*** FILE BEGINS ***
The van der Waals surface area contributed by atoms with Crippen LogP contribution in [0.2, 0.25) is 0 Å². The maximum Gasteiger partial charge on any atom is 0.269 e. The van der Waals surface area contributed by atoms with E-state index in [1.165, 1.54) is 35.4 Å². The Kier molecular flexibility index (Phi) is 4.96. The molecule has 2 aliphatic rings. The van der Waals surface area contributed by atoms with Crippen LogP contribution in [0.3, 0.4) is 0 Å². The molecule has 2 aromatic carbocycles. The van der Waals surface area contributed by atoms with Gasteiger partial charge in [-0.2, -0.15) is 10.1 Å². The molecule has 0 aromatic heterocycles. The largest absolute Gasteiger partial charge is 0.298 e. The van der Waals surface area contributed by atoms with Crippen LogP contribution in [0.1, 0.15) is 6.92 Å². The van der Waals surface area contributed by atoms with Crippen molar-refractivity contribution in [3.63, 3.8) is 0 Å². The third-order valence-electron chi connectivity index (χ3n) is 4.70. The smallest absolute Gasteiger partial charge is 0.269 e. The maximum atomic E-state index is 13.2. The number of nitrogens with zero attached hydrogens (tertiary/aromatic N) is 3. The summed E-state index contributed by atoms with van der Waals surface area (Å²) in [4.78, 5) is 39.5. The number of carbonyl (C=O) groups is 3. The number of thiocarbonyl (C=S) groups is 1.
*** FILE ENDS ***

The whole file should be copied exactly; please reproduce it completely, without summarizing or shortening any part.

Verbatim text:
The van der Waals surface area contributed by atoms with Crippen LogP contribution in [0.2, 0.25) is 0 Å². The maximum Gasteiger partial charge on any atom is 0.269 e. The van der Waals surface area contributed by atoms with E-state index in [1.165, 1.54) is 35.4 Å². The Kier molecular flexibility index (Phi) is 4.96. The molecule has 2 aliphatic rings. The van der Waals surface area contributed by atoms with Crippen LogP contribution in [0.3, 0.4) is 0 Å². The molecule has 2 aromatic carbocycles. The van der Waals surface area contributed by atoms with Gasteiger partial charge in [-0.2, -0.15) is 10.1 Å². The molecule has 0 aromatic heterocycles. The largest absolute Gasteiger partial charge is 0.298 e. The van der Waals surface area contributed by atoms with Crippen LogP contribution in [0.1, 0.15) is 6.92 Å². The van der Waals surface area contributed by atoms with Crippen molar-refractivity contribution in [3.63, 3.8) is 0 Å². The third-order valence-electron chi connectivity index (χ3n) is 4.70. The smallest absolute Gasteiger partial charge is 0.269 e. The maximum atomic E-state index is 13.2. The number of nitrogens with zero attached hydrogens (tertiary/aromatic N) is 3. The summed E-state index contributed by atoms with van der Waals surface area (Å²) in [4.78, 5) is 39.5. The number of carbonyl (C=O) groups is 3. The number of thiocarbonyl (C=S) groups is 1.